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Blank, H.R. (1983). The Psychoanalytic Study of the Child, XXXV. 1980: The Cornerstone Treatment of a Preschool Boy from an Extremely Impoverished Environment. Thomas Lopez and Gilbert W. Kliman. Pp. 341-375.. Psychoanal Q., 52:314.
Psychoanalytic Electronic Publishing: The Psychoanalytic Study of the Child, XXXV. 1980: The Cornerstone Treatment of a Preschool Boy from an Extremely Impoverished Environment. Thomas Lopez and Gilbert W. Kliman. Pp. 341-375.

(1983). Psychoanalytic Quarterly, 52:314

The Psychoanalytic Study of the Child, XXXV. 1980: The Cornerstone Treatment of a Preschool Boy from an Extremely Impoverished Environment. Thomas Lopez and Gilbert W. Kliman. Pp. 341-375.

H. Robert Blank

The "cornerstone method," in the context of a community clinic, attempts to integrate psychoanalytic therapy with the therapeutic nursery education of preschool children. The analyst works in the classroom alongside two teachers for about two of the daily three hours of class time, four to five times a week. The authors report the case of a boy who was the second of three sons of an impoverished black couple. When he was two and a half, the mother developed an acute paranoid psychosis following the birth of the youngest child, and had a prolonged hospitalization. When she returned home, the father left and remained away for two years. At the onset of treatment at age four, the boy had profound developmental lags and grossly atypical behavior. He had practically no ability to relate to peers or adults, used little speech, his gaze wandered, his facial musculature was lax and unexpressive. His I.Q. on the Wechsler Intelligence Scale for Children was 53, but there were some positive affective and cognitive responses to the examiner. The treatment is described in considerable detail. In spite of an initially stormy course, the child progressively improved in every area of functioning, revealing an unanticipated responsiveness to psychoanalytic interpretation. Treatment ended after two years when the mother moved the family to a rural community in the South to be with her own mother. Follow-up three and a half years later produced enthusiastic reports from the mother and child's teacher about his behavior and accelerated learning. He was ready to be moved up to grade level. Many clinical and theoretical aspects of the case are discussed.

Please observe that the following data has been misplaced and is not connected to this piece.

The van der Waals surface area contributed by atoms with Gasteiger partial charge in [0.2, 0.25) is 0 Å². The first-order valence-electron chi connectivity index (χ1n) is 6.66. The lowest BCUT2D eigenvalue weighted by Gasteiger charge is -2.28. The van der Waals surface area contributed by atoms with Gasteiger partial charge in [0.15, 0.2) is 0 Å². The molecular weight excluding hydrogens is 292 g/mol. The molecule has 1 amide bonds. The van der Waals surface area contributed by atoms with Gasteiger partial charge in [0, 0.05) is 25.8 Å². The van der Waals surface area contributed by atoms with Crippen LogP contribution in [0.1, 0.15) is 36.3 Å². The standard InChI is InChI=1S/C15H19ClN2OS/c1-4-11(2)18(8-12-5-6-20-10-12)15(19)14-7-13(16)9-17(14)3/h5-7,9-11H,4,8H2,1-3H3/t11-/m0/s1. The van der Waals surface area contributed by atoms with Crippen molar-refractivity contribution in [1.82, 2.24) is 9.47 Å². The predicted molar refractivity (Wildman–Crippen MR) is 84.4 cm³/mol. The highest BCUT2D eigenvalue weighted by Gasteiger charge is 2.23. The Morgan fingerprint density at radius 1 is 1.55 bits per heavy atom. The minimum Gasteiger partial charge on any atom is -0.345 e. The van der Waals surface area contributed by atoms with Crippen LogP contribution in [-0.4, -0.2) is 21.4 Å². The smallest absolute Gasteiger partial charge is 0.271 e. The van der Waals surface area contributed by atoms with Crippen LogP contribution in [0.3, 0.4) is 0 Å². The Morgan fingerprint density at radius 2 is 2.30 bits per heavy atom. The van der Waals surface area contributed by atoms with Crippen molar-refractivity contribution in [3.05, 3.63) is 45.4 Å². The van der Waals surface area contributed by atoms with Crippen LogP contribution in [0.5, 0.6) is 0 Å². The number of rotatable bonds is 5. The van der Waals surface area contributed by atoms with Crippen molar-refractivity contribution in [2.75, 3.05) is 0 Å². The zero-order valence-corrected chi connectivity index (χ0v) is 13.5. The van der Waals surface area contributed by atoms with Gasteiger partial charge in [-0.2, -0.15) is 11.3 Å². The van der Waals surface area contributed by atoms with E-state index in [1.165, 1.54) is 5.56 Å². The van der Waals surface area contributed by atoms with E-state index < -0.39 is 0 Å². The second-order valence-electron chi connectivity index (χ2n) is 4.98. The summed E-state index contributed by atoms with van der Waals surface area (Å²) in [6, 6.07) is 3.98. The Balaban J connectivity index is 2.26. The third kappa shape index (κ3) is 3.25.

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Article Citation

Blank, H.R. (1983). The Psychoanalytic Study of the Child, XXXV. 1980. Psychoanal. Q., 52:314

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